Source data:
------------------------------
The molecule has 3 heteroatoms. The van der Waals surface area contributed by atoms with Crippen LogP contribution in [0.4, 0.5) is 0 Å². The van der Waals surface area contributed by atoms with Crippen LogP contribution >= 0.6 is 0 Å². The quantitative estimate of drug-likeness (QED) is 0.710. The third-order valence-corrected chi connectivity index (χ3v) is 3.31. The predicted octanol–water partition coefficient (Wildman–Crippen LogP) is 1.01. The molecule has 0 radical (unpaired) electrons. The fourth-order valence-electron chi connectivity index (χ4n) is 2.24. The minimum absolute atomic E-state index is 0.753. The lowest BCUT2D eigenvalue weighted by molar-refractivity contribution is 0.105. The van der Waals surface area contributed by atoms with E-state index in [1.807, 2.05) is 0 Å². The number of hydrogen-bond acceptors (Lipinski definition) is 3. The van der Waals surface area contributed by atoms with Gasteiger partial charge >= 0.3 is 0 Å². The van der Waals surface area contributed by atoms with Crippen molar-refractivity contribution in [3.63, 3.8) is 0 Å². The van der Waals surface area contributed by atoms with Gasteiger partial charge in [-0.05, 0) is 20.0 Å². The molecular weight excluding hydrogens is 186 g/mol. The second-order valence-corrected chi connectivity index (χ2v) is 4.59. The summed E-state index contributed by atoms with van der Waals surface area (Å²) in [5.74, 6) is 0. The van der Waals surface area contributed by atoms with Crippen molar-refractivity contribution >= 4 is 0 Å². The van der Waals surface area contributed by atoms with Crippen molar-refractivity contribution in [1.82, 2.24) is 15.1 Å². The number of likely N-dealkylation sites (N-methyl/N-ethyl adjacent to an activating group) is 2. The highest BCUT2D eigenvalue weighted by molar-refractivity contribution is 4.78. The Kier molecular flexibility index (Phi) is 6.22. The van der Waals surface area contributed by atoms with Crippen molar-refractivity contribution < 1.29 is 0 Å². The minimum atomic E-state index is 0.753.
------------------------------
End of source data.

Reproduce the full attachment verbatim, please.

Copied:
The molecule has 3 heteroatoms. The van der Waals surface area contributed by atoms with Crippen LogP contribution in [0.4, 0.5) is 0 Å². The van der Waals surface area contributed by atoms with Crippen LogP contribution >= 0.6 is 0 Å². The quantitative estimate of drug-likeness (QED) is 0.710. The third-order valence-corrected chi connectivity index (χ3v) is 3.31. The predicted octanol–water partition coefficient (Wildman–Crippen LogP) is 1.01. The molecule has 0 radical (unpaired) electrons. The fourth-order valence-electron chi connectivity index (χ4n) is 2.24. The minimum absolute atomic E-state index is 0.753. The lowest BCUT2D eigenvalue weighted by molar-refractivity contribution is 0.105. The van der Waals surface area contributed by atoms with E-state index in [1.807, 2.05) is 0 Å². The number of hydrogen-bond acceptors (Lipinski definition) is 3. The van der Waals surface area contributed by atoms with Gasteiger partial charge >= 0.3 is 0 Å². The van der Waals surface area contributed by atoms with Crippen molar-refractivity contribution in [3.63, 3.8) is 0 Å². The van der Waals surface area contributed by atoms with Gasteiger partial charge in [-0.05, 0) is 20.0 Å². The molecular weight excluding hydrogens is 186 g/mol. The second-order valence-corrected chi connectivity index (χ2v) is 4.59. The summed E-state index contributed by atoms with van der Waals surface area (Å²) in [5.74, 6) is 0. The van der Waals surface area contributed by atoms with Crippen molar-refractivity contribution >= 4 is 0 Å². The van der Waals surface area contributed by atoms with Crippen molar-refractivity contribution in [1.82, 2.24) is 15.1 Å². The number of likely N-dealkylation sites (N-methyl/N-ethyl adjacent to an activating group) is 2. The highest BCUT2D eigenvalue weighted by molar-refractivity contribution is 4.78. The Kier molecular flexibility index (Phi) is 6.22. The van der Waals surface area contributed by atoms with Crippen molar-refractivity contribution < 1.29 is 0 Å². The minimum atomic E-state index is 0.753.